University of Cambridge > Talks.cam > Departmental Seminars in History and Philosophy of Science > Reading Rivière in early modern England: tracing early modern epistemic itineraries

Reading Rivière in early modern England: tracing early modern epistemic itineraries

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In the late 1630s, Lazare Rivière, professor at the University of Montpellier, delivered a series of lectures on practical medicine. Later, in response of requests from physicians writing from all over Europe, Rivière expanded these to include the theory of diseases and the resulting Praxis medica cum theoria was printed in 1645. The work was hugely popular and translated into French and English. Peter Cole, the English printer of the work, claims that by 1663 over 1700 copies of the folio-sized tome had been sold. Moreover, the book did not only leap off the shelves of booksellers but was actually read. Surviving copies are often annotated and extracts from the work appear in contemporary medical notebooks. In bringing Rivière’s work to English audiences, Cole and his team made two crucial changes to the text. Firstly, in his preface, Cole specifically targeted ‘Ladies and Gentlewomen’ as potential purchasers and readers. Thus, bringing knowledge originating in the University setting into the domestic sphere. Secondly, later editions were often sold and bound with the English translation of Rivière’s Observationes medicae (1646) so mixing the older practica with the new medical genre of observationes. This paper traces the Praxis medica’s journey from university settings into early modern homes. I examine three crucial stages in this journey. Firstly, the codification of the original practica lectures into print. Secondly, the transformation from the Praxis medica to The Practice of Physick and, finally, how readers engaged with and appropriated the knowledge offered by the book. Each one of these steps, I show, left its own epistemic footprint on Rivière’s practica and when taken together form what might be termed an ‘epistemic itinerary’. By that I mean itineraries in which bodies of knowledge (as small as a one-line recipe and as large as multi-volume work) become entangled as they journey through the winding, convoluted processes of early modern book production and reading and writing practices. Historians of science and medicine have recently argued that reading, writing and note-taking practices are now also themselves recognised as knowledge codification processes. The story of Rivière’s Praxis medica, I suggest, demonstrates that there is much to be gained by paying close attention to the route (and pit stops) which knowledge takes in this process.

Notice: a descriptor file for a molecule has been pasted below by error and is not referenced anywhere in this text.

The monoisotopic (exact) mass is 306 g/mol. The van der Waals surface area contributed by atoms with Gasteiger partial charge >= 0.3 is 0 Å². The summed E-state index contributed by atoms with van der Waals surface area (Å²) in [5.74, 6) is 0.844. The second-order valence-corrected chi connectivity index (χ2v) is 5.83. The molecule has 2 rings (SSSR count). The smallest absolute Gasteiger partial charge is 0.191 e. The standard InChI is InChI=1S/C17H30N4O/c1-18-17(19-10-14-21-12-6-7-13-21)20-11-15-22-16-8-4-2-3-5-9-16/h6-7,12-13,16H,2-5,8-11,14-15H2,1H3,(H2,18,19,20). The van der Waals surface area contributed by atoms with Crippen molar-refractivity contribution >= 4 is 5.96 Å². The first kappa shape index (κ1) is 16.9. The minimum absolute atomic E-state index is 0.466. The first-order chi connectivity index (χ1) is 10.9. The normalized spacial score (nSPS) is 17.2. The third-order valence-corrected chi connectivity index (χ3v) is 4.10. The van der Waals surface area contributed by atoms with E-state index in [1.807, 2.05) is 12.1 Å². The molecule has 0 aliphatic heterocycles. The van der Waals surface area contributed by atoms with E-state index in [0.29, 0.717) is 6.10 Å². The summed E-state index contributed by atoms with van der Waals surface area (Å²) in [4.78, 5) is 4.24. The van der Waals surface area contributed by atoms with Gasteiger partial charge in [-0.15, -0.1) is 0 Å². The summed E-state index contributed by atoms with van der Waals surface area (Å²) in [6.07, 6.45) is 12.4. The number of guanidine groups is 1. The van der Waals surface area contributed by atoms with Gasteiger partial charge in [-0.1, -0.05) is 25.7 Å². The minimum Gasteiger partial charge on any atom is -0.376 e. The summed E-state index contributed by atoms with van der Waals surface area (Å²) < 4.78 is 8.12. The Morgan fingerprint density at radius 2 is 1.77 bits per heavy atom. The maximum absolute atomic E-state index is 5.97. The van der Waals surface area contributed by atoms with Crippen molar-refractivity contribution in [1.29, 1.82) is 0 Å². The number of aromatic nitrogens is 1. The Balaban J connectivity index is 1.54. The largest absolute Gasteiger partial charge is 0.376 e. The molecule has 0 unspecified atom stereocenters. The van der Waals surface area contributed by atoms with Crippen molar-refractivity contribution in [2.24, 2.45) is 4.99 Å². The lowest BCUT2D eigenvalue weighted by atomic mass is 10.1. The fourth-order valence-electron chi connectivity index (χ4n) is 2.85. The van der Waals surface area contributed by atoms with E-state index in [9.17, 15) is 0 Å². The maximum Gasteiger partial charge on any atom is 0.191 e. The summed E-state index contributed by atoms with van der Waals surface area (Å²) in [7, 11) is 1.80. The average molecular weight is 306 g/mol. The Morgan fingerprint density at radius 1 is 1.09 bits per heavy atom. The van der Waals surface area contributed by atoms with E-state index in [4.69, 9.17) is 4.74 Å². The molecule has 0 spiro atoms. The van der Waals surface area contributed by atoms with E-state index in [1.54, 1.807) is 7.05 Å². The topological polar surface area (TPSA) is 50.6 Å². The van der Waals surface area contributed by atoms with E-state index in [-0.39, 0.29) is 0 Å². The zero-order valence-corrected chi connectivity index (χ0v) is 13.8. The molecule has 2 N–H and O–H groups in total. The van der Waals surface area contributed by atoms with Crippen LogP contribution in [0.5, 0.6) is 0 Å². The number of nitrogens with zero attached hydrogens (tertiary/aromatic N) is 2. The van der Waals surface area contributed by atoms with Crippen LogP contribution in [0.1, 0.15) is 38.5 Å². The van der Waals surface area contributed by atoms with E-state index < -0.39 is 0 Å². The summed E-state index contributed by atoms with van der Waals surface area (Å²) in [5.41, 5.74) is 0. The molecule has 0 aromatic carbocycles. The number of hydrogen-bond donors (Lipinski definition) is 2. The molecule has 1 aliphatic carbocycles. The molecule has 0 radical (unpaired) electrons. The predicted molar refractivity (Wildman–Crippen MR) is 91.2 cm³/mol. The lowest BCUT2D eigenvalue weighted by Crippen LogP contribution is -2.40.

This talk is part of the Departmental Seminars in History and Philosophy of Science series.

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